Smartwatch vendors are coming closer to hitting the optimum price point in terms of sparking demand, according to new research from Canalys.
Vincent Thielk, a research analyst at the firm, said that the vendors are getting close to the “bullseye” when it comes to setting prices.
The research showed that vendors were primarily focusing on the $200 to $299 price segment, with 32% of products listed at those prices, compared to 28% at the higher $300 to $399 price segment.
Thielk said: “Smartwatch vendors are increasingly getting nearer the bullseye – hitting the right price point in a way that spurs massive demand.”
He went on to highlight the success that Samsung have experienced with regard to its new Galaxy Watch branding, praising the company’s “robust performance.”
He said: “Packing features into a compact form factor that has an appealing design is challenging but rewarding. Samsung most recently showcased these capabilities with its latest Watch Active 2 series, though other vendors are close behind.”
However he pointed out that despite the demands for smartwatches with strong health and other intelligent features, Fitbit’s Versa Lite had proven unsuccessful.
Thielke added: “Fitbits misstep with the Versa Litre shows that consumers will shun overly pared-down smartwatches if they are not appropriately targeted, and especially when it’s obvious they are losing functionality.”
According to Jason Low, a senior analyst at the firm, cellular connectivity and actionable health insights are the way forward when it comes to ensuring additional growth.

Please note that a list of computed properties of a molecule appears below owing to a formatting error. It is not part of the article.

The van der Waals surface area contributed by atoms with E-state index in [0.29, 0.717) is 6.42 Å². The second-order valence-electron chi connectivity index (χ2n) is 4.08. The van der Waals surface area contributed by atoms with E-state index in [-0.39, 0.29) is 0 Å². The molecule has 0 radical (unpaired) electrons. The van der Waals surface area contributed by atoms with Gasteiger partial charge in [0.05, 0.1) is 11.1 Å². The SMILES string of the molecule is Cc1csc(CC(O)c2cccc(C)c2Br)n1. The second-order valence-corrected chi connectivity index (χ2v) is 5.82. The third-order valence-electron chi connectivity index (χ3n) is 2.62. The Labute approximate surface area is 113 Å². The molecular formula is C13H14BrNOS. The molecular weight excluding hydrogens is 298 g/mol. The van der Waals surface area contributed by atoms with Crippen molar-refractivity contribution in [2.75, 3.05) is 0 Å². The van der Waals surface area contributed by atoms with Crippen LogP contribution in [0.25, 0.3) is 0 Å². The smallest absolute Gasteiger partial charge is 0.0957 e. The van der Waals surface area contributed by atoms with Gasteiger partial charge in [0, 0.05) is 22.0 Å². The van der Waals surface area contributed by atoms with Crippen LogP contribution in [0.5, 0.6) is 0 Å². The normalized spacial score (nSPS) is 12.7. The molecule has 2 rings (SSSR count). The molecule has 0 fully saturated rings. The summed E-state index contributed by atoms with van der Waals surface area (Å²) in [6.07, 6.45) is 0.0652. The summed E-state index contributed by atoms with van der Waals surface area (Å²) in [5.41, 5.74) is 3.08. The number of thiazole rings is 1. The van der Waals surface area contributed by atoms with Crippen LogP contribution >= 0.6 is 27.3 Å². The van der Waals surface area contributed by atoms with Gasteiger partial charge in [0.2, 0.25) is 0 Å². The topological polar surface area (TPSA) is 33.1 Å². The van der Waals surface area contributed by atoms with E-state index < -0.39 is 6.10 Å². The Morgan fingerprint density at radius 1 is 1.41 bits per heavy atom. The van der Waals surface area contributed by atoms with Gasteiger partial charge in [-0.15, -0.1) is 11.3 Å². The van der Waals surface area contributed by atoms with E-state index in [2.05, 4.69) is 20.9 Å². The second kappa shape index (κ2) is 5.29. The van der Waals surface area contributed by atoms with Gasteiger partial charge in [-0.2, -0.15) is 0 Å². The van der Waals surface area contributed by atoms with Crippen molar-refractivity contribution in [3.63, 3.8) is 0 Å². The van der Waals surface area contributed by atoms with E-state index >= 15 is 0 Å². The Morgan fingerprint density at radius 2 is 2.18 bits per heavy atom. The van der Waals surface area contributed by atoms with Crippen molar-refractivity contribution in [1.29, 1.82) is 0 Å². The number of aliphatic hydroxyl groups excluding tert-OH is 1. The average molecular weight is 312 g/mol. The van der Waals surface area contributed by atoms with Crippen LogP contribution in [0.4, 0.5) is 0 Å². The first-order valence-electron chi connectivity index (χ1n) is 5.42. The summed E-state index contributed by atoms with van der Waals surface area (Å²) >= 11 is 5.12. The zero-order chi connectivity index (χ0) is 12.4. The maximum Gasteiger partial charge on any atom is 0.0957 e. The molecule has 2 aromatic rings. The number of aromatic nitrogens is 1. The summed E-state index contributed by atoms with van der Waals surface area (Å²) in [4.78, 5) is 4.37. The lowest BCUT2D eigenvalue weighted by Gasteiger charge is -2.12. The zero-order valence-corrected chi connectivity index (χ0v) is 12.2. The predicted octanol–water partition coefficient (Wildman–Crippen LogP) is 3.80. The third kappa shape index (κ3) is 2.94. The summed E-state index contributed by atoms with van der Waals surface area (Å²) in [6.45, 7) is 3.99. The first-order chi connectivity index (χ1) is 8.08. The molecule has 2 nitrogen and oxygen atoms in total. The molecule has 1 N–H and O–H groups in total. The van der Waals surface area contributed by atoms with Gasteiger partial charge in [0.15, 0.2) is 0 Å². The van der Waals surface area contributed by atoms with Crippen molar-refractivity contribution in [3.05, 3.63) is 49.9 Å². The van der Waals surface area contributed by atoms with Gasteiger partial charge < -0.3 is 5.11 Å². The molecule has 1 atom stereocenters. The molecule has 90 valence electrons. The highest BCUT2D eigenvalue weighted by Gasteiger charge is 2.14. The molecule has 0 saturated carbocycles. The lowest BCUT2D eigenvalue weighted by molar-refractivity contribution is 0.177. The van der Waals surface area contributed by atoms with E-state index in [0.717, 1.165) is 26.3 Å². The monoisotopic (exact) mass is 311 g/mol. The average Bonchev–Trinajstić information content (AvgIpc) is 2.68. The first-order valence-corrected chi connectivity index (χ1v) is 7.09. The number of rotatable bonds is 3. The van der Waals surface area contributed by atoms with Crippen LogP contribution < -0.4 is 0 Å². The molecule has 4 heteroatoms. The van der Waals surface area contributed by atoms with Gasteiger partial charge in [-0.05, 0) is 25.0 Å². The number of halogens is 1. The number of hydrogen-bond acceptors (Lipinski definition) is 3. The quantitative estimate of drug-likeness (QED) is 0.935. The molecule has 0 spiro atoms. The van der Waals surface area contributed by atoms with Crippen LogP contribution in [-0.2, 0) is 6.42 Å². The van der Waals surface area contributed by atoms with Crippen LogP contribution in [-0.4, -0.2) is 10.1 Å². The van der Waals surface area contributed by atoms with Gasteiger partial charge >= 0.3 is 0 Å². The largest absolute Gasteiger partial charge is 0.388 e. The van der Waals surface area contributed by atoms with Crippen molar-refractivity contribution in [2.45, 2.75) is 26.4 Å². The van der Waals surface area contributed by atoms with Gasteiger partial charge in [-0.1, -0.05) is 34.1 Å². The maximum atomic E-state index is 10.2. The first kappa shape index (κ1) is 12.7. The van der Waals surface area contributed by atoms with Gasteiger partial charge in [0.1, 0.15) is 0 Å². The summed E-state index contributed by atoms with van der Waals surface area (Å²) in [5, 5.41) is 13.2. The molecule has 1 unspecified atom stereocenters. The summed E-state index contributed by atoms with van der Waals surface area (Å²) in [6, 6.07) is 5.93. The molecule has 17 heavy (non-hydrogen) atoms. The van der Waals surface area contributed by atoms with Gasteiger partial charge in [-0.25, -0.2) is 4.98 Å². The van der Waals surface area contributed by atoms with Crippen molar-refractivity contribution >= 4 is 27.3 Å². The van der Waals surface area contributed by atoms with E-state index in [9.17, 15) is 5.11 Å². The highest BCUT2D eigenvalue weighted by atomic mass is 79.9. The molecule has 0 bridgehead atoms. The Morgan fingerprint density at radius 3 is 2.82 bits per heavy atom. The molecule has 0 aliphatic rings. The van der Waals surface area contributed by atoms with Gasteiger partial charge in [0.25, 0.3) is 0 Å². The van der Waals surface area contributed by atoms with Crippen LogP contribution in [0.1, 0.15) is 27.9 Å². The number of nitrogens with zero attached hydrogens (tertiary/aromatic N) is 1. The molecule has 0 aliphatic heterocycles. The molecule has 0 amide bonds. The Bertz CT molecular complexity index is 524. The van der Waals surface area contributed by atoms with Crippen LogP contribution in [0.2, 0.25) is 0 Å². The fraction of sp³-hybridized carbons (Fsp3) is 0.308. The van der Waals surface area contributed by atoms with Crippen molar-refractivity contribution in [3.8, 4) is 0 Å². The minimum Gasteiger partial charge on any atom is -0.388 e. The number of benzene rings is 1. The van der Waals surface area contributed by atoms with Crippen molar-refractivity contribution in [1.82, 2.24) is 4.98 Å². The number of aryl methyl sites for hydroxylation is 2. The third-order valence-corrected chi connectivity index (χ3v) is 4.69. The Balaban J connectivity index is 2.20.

Low said: “Vendors are racing to announce LTE connectivity for their smartwatches, and it is becoming increasingly difficult to challenge Apple, which has been laying robust groundwork for cellular-connected devices.”
He continued: “Apple is poised to reinforce its leading position by including aggregated health data, which can reveal new trends and insights, both for consumers and the broader healthcare ecosystem.”
This means that North America remains the world’s most valuable wearable band market, although Greater China eclipses it in terms of unit sales.
Q2 2019 saw more than 60% of Apple’s 4.7 million global watch sales into North America, with Fitbit coming behind the tech giant as the region’s second biggest player.
Fitbit saw an 18% increase in shipments as a result of pushing its more basic bands into the channel, although it failed to ship as many smartwatches as in Q2 last year.